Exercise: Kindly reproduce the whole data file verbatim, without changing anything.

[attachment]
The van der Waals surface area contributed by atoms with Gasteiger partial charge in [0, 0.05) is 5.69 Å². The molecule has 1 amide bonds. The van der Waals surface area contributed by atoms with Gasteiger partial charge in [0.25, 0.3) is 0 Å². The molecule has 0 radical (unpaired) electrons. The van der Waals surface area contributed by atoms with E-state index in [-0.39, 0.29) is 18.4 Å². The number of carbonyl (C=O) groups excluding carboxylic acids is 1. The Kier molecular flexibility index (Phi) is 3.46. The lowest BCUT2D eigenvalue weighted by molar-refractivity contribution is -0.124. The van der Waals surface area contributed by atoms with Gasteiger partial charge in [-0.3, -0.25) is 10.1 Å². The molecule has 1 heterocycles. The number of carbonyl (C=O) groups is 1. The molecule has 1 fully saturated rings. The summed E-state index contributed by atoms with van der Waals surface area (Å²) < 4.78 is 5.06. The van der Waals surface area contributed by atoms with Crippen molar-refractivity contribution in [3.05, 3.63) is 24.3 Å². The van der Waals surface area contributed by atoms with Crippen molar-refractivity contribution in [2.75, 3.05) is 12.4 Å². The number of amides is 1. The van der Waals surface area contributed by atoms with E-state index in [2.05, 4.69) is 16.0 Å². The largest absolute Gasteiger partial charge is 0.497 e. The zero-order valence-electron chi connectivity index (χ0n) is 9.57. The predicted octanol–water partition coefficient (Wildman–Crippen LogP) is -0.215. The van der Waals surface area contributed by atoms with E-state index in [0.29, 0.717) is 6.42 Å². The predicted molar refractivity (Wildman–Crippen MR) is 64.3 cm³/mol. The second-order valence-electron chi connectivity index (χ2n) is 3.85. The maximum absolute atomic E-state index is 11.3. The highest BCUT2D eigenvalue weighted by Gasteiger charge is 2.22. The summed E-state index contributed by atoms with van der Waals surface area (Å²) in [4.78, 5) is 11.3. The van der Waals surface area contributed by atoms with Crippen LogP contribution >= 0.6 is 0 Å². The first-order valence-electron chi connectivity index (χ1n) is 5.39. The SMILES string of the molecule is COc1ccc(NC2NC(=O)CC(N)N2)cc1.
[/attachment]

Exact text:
The van der Waals surface area contributed by atoms with Gasteiger partial charge in [0, 0.05) is 5.69 Å². The molecule has 1 amide bonds. The van der Waals surface area contributed by atoms with Gasteiger partial charge in [0.25, 0.3) is 0 Å². The molecule has 0 radical (unpaired) electrons. The van der Waals surface area contributed by atoms with E-state index in [-0.39, 0.29) is 18.4 Å². The number of carbonyl (C=O) groups excluding carboxylic acids is 1. The Kier molecular flexibility index (Phi) is 3.46. The lowest BCUT2D eigenvalue weighted by molar-refractivity contribution is -0.124. The van der Waals surface area contributed by atoms with Gasteiger partial charge in [-0.3, -0.25) is 10.1 Å². The molecule has 1 heterocycles. The number of carbonyl (C=O) groups is 1. The molecule has 1 fully saturated rings. The summed E-state index contributed by atoms with van der Waals surface area (Å²) < 4.78 is 5.06. The van der Waals surface area contributed by atoms with Crippen molar-refractivity contribution in [3.05, 3.63) is 24.3 Å². The van der Waals surface area contributed by atoms with Crippen molar-refractivity contribution in [2.75, 3.05) is 12.4 Å². The number of amides is 1. The van der Waals surface area contributed by atoms with E-state index in [2.05, 4.69) is 16.0 Å². The largest absolute Gasteiger partial charge is 0.497 e. The zero-order valence-electron chi connectivity index (χ0n) is 9.57. The predicted octanol–water partition coefficient (Wildman–Crippen LogP) is -0.215. The van der Waals surface area contributed by atoms with E-state index in [0.29, 0.717) is 6.42 Å². The predicted molar refractivity (Wildman–Crippen MR) is 64.3 cm³/mol. The second-order valence-electron chi connectivity index (χ2n) is 3.85. The maximum absolute atomic E-state index is 11.3. The highest BCUT2D eigenvalue weighted by Gasteiger charge is 2.22. The summed E-state index contributed by atoms with van der Waals surface area (Å²) in [4.78, 5) is 11.3. The van der Waals surface area contributed by atoms with Crippen LogP contribution >= 0.6 is 0 Å². The first-order valence-electron chi connectivity index (χ1n) is 5.39. The SMILES string of the molecule is COc1ccc(NC2NC(=O)CC(N)N2)cc1.